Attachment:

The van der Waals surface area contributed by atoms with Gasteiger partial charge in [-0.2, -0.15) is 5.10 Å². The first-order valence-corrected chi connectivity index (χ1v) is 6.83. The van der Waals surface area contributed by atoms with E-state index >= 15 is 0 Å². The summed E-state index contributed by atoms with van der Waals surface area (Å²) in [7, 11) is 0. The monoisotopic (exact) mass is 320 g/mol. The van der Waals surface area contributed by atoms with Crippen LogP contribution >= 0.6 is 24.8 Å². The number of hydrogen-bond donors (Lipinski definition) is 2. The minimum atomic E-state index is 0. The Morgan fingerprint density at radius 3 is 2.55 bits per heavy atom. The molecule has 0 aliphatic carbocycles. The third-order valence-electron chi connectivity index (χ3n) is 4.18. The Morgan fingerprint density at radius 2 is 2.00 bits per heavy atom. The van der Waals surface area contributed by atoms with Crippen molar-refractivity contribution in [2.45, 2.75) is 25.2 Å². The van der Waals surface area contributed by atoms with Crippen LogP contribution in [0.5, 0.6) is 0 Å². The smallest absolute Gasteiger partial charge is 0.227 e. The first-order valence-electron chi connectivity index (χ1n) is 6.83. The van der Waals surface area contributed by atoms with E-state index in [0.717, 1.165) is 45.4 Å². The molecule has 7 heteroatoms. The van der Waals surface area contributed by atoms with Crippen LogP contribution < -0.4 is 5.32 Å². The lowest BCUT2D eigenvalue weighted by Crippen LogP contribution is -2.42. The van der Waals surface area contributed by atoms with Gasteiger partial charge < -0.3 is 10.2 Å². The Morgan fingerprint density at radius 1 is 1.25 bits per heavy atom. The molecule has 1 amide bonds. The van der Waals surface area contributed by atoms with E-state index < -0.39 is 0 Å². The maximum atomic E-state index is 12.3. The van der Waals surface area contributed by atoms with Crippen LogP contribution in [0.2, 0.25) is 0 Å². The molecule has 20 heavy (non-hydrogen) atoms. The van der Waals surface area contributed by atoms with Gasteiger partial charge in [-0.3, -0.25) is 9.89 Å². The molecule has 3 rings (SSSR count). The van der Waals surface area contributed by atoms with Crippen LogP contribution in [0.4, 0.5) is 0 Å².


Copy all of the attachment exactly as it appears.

The van der Waals surface area contributed by atoms with Gasteiger partial charge in [-0.2, -0.15) is 5.10 Å². The first-order valence-corrected chi connectivity index (χ1v) is 6.83. The van der Waals surface area contributed by atoms with E-state index >= 15 is 0 Å². The summed E-state index contributed by atoms with van der Waals surface area (Å²) in [7, 11) is 0. The monoisotopic (exact) mass is 320 g/mol. The van der Waals surface area contributed by atoms with Crippen LogP contribution >= 0.6 is 24.8 Å². The number of hydrogen-bond donors (Lipinski definition) is 2. The minimum atomic E-state index is 0. The Morgan fingerprint density at radius 3 is 2.55 bits per heavy atom. The molecule has 0 aliphatic carbocycles. The third-order valence-electron chi connectivity index (χ3n) is 4.18. The Morgan fingerprint density at radius 2 is 2.00 bits per heavy atom. The van der Waals surface area contributed by atoms with Crippen molar-refractivity contribution in [2.45, 2.75) is 25.2 Å². The van der Waals surface area contributed by atoms with Crippen LogP contribution in [0.5, 0.6) is 0 Å². The smallest absolute Gasteiger partial charge is 0.227 e. The first-order valence-electron chi connectivity index (χ1n) is 6.83. The van der Waals surface area contributed by atoms with E-state index in [0.717, 1.165) is 45.4 Å². The molecule has 7 heteroatoms. The van der Waals surface area contributed by atoms with Crippen LogP contribution < -0.4 is 5.32 Å². The lowest BCUT2D eigenvalue weighted by Crippen LogP contribution is -2.42. The van der Waals surface area contributed by atoms with Gasteiger partial charge < -0.3 is 10.2 Å². The Morgan fingerprint density at radius 1 is 1.25 bits per heavy atom. The molecule has 1 amide bonds. The van der Waals surface area contributed by atoms with E-state index < -0.39 is 0 Å². The maximum atomic E-state index is 12.3. The van der Waals surface area contributed by atoms with Crippen LogP contribution in [0.2, 0.25) is 0 Å². The molecule has 20 heavy (non-hydrogen) atoms. The van der Waals surface area contributed by atoms with Gasteiger partial charge in [-0.3, -0.25) is 9.89 Å². The molecule has 3 rings (SSSR count). The van der Waals surface area contributed by atoms with Crippen LogP contribution in [0.4, 0.5) is 0 Å².